The Society of Genealogists (SOG) in London: www.sog.org.uk and the Federation of Family History Societies (FFHS) in Birmingham: www.ffhs.org.uk both publish how-to booklets on various research topics. While these are mainly English topics, they can strategically be used to complement your Irish research.
Remember the government records we use in Ireland are based upon English Law. This means there are common terms and concepts. These same Irish records were often generated by people trained in England. This means these how-to booklets on military, taxes, wills, land and court records can easily transfer over to Irish records.
For example, in the SOG booklet My Ancestors were Manorial Tenants (1994), by Peter B. Park, he presents the history and records of the landlord-tenant relationship, including an eight page “Glossary” of terms in the back of the book. Remember, many of the Irish estate owners were from England or steeped in English culture.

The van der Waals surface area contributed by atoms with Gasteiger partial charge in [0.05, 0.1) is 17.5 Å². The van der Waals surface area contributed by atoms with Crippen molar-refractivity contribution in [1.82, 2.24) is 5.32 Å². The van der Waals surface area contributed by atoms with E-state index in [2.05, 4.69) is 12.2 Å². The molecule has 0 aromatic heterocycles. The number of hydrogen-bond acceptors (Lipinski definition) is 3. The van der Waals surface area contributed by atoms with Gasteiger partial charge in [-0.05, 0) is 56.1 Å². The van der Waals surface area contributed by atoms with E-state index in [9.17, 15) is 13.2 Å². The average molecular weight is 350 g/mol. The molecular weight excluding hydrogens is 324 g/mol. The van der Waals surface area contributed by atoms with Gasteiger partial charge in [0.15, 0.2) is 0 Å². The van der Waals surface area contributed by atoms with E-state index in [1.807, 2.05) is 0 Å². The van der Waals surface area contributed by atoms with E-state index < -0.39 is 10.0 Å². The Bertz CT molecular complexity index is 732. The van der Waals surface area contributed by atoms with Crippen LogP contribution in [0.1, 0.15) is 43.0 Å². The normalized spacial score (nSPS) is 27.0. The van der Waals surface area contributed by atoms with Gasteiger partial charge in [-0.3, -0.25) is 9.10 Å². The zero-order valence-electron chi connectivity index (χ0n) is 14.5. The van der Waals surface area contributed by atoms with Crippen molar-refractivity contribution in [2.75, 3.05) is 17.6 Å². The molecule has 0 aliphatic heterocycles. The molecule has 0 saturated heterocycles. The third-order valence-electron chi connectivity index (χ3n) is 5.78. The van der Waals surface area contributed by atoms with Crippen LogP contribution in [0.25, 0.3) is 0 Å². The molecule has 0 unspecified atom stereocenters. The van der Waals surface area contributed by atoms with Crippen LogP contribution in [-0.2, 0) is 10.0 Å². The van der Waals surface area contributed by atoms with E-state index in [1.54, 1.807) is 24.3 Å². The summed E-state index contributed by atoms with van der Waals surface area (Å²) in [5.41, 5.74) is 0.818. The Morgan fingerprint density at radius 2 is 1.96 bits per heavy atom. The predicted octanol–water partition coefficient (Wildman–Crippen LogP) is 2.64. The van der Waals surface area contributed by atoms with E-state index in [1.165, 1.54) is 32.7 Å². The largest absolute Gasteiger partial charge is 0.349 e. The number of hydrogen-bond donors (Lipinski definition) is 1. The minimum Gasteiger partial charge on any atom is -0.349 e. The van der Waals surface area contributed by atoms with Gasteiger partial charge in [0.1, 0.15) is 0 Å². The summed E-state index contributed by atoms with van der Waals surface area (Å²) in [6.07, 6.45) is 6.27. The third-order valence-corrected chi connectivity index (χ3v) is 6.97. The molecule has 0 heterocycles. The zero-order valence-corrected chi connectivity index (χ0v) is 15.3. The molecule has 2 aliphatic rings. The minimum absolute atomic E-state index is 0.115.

Another example is the FFHS publication Militia Lists and Musters 1757-1876 (2004), by Jeremy Gibson and Mervyn Medlycott. After presenting the history and records, the authors inventory militia records, for all of the United Kingdom and Ireland.
My last example is land records. The FFHS booklet by Julian Cornwall, Reading Old Title Deeds (1997) concerns land in England. However, I used the five page “Glossary” in the back of the book in developing my two-part blog “Historic Terms Used in the Irish Registry of Deeds” on 14-15 May 2012!
Yes, before you dismiss books about English research as not applicable to your Irish research, remember that part of Irish society under English rule was based on English Law.